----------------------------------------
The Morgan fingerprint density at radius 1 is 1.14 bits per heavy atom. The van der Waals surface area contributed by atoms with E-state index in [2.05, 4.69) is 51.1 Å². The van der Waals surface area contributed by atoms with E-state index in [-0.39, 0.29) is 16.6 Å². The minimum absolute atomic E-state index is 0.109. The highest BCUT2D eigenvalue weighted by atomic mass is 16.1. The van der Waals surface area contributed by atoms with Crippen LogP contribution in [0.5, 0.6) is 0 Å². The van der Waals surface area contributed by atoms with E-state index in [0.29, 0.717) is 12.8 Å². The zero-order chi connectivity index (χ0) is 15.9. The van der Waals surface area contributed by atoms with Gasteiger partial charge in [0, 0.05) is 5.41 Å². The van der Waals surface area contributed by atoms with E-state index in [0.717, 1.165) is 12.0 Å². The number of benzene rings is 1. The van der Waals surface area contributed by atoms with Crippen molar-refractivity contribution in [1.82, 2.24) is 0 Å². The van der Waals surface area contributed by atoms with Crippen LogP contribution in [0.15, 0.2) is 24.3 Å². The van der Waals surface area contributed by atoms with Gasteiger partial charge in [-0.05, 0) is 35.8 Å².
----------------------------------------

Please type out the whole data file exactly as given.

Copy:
The Morgan fingerprint density at radius 1 is 1.14 bits per heavy atom. The van der Waals surface area contributed by atoms with E-state index in [2.05, 4.69) is 51.1 Å². The van der Waals surface area contributed by atoms with E-state index in [-0.39, 0.29) is 16.6 Å². The minimum absolute atomic E-state index is 0.109. The highest BCUT2D eigenvalue weighted by atomic mass is 16.1. The van der Waals surface area contributed by atoms with Crippen LogP contribution in [0.5, 0.6) is 0 Å². The van der Waals surface area contributed by atoms with E-state index in [0.29, 0.717) is 12.8 Å². The zero-order chi connectivity index (χ0) is 15.9. The van der Waals surface area contributed by atoms with Gasteiger partial charge in [0, 0.05) is 5.41 Å². The van der Waals surface area contributed by atoms with E-state index in [0.717, 1.165) is 12.0 Å². The number of benzene rings is 1. The van der Waals surface area contributed by atoms with Crippen molar-refractivity contribution in [1.82, 2.24) is 0 Å². The van der Waals surface area contributed by atoms with Crippen LogP contribution in [0.15, 0.2) is 24.3 Å². The van der Waals surface area contributed by atoms with Gasteiger partial charge in [-0.05, 0) is 35.8 Å².